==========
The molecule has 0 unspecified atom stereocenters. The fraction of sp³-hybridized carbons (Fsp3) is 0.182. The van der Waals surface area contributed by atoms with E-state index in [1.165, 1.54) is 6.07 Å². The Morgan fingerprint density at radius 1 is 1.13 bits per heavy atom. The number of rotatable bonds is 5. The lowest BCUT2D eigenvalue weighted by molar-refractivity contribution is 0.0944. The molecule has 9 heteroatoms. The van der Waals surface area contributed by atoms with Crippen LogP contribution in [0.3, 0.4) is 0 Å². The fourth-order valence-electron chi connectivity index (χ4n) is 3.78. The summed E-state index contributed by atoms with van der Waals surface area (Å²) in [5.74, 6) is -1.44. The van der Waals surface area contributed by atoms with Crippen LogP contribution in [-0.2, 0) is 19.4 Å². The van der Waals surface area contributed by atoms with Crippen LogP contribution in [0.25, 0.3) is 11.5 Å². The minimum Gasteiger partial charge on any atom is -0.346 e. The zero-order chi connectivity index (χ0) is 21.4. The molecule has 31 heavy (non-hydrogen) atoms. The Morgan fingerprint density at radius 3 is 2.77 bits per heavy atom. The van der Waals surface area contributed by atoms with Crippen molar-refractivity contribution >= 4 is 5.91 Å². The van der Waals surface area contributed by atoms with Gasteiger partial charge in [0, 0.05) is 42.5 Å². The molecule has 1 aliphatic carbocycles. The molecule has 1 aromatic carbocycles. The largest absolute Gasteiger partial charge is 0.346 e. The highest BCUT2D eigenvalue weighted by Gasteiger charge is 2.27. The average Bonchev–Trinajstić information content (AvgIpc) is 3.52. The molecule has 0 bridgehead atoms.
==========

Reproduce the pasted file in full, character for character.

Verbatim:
The molecule has 0 unspecified atom stereocenters. The fraction of sp³-hybridized carbons (Fsp3) is 0.182. The van der Waals surface area contributed by atoms with E-state index in [1.165, 1.54) is 6.07 Å². The Morgan fingerprint density at radius 1 is 1.13 bits per heavy atom. The number of rotatable bonds is 5. The lowest BCUT2D eigenvalue weighted by molar-refractivity contribution is 0.0944. The molecule has 9 heteroatoms. The van der Waals surface area contributed by atoms with Crippen LogP contribution in [0.3, 0.4) is 0 Å². The fourth-order valence-electron chi connectivity index (χ4n) is 3.78. The summed E-state index contributed by atoms with van der Waals surface area (Å²) in [5.74, 6) is -1.44. The van der Waals surface area contributed by atoms with Crippen LogP contribution in [-0.2, 0) is 19.4 Å². The van der Waals surface area contributed by atoms with Crippen LogP contribution in [0.25, 0.3) is 11.5 Å². The minimum Gasteiger partial charge on any atom is -0.346 e. The zero-order chi connectivity index (χ0) is 21.4. The molecule has 31 heavy (non-hydrogen) atoms. The Morgan fingerprint density at radius 3 is 2.77 bits per heavy atom. The van der Waals surface area contributed by atoms with Crippen molar-refractivity contribution >= 4 is 5.91 Å². The van der Waals surface area contributed by atoms with Gasteiger partial charge in [0, 0.05) is 42.5 Å². The molecule has 1 aliphatic carbocycles. The molecule has 1 aromatic carbocycles. The largest absolute Gasteiger partial charge is 0.346 e. The highest BCUT2D eigenvalue weighted by Gasteiger charge is 2.27. The average Bonchev–Trinajstić information content (AvgIpc) is 3.52. The molecule has 0 bridgehead atoms.